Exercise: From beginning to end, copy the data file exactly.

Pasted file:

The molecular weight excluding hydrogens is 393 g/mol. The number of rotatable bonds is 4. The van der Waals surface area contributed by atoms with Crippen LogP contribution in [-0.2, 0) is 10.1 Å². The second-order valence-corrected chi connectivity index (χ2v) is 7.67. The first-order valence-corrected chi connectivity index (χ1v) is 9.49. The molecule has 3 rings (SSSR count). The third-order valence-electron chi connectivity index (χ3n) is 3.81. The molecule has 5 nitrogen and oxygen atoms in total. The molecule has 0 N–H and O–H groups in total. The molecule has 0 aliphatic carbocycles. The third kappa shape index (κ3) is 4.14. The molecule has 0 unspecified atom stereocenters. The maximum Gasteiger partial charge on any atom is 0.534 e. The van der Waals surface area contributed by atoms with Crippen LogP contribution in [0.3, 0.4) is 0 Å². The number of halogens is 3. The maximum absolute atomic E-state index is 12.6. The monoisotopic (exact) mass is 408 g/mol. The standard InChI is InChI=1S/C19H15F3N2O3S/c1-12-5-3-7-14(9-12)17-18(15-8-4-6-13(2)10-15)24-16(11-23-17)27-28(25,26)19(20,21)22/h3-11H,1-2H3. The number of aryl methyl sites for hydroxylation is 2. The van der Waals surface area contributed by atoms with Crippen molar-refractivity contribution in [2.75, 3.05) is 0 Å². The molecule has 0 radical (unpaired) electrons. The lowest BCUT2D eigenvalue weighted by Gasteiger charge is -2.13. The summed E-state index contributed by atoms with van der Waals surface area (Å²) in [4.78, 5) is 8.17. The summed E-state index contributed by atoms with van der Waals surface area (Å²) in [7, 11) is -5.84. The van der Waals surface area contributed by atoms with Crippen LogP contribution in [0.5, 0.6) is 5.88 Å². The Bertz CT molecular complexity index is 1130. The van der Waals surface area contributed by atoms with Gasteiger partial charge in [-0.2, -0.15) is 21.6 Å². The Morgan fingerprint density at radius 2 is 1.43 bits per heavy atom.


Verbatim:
The molecular weight excluding hydrogens is 393 g/mol. The number of rotatable bonds is 4. The van der Waals surface area contributed by atoms with Crippen LogP contribution in [-0.2, 0) is 10.1 Å². The second-order valence-corrected chi connectivity index (χ2v) is 7.67. The first-order valence-corrected chi connectivity index (χ1v) is 9.49. The molecule has 3 rings (SSSR count). The third-order valence-electron chi connectivity index (χ3n) is 3.81. The molecule has 5 nitrogen and oxygen atoms in total. The molecule has 0 N–H and O–H groups in total. The molecule has 0 aliphatic carbocycles. The third kappa shape index (κ3) is 4.14. The molecule has 0 unspecified atom stereocenters. The maximum Gasteiger partial charge on any atom is 0.534 e. The van der Waals surface area contributed by atoms with Crippen LogP contribution in [0.3, 0.4) is 0 Å². The number of halogens is 3. The maximum absolute atomic E-state index is 12.6. The monoisotopic (exact) mass is 408 g/mol. The standard InChI is InChI=1S/C19H15F3N2O3S/c1-12-5-3-7-14(9-12)17-18(15-8-4-6-13(2)10-15)24-16(11-23-17)27-28(25,26)19(20,21)22/h3-11H,1-2H3. The number of aryl methyl sites for hydroxylation is 2. The van der Waals surface area contributed by atoms with Crippen molar-refractivity contribution in [2.75, 3.05) is 0 Å². The molecule has 0 radical (unpaired) electrons. The lowest BCUT2D eigenvalue weighted by Gasteiger charge is -2.13. The summed E-state index contributed by atoms with van der Waals surface area (Å²) in [4.78, 5) is 8.17. The summed E-state index contributed by atoms with van der Waals surface area (Å²) in [7, 11) is -5.84. The van der Waals surface area contributed by atoms with Crippen LogP contribution in [0.5, 0.6) is 5.88 Å². The Bertz CT molecular complexity index is 1130. The van der Waals surface area contributed by atoms with Gasteiger partial charge in [-0.2, -0.15) is 21.6 Å². The Morgan fingerprint density at radius 2 is 1.43 bits per heavy atom.